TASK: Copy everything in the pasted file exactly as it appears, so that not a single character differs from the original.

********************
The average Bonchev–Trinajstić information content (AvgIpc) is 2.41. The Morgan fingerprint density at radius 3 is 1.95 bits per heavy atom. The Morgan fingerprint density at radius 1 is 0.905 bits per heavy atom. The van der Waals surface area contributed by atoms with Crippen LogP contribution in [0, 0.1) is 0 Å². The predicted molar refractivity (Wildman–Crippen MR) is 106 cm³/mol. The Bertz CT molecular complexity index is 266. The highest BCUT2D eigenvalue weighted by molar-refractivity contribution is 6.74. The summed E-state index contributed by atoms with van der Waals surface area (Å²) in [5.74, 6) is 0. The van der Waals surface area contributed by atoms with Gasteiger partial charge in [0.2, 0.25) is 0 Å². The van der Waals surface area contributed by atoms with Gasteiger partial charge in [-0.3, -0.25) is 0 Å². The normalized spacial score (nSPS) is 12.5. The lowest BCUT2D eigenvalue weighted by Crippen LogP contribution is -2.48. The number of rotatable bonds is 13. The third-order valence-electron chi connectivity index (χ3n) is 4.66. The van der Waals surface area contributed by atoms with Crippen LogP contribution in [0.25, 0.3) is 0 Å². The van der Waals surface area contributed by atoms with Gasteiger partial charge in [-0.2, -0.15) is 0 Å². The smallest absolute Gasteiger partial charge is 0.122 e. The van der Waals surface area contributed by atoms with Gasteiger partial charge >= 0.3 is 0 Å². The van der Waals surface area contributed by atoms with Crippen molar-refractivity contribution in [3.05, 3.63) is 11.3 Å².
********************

The average Bonchev–Trinajstić information content (AvgIpc) is 2.41. The Morgan fingerprint density at radius 3 is 1.95 bits per heavy atom. The Morgan fingerprint density at radius 1 is 0.905 bits per heavy atom. The van der Waals surface area contributed by atoms with Crippen LogP contribution in [0, 0.1) is 0 Å². The predicted molar refractivity (Wildman–Crippen MR) is 106 cm³/mol. The Bertz CT molecular complexity index is 266. The highest BCUT2D eigenvalue weighted by molar-refractivity contribution is 6.74. The summed E-state index contributed by atoms with van der Waals surface area (Å²) in [5.74, 6) is 0. The van der Waals surface area contributed by atoms with Gasteiger partial charge in [0.2, 0.25) is 0 Å². The van der Waals surface area contributed by atoms with Gasteiger partial charge in [-0.3, -0.25) is 0 Å². The normalized spacial score (nSPS) is 12.5. The lowest BCUT2D eigenvalue weighted by Crippen LogP contribution is -2.48. The number of rotatable bonds is 13. The third-order valence-electron chi connectivity index (χ3n) is 4.66. The van der Waals surface area contributed by atoms with Crippen LogP contribution in [0.25, 0.3) is 0 Å². The van der Waals surface area contributed by atoms with Gasteiger partial charge in [-0.2, -0.15) is 0 Å². The smallest absolute Gasteiger partial charge is 0.122 e. The van der Waals surface area contributed by atoms with Gasteiger partial charge >= 0.3 is 0 Å². The van der Waals surface area contributed by atoms with Crippen molar-refractivity contribution in [3.05, 3.63) is 11.3 Å².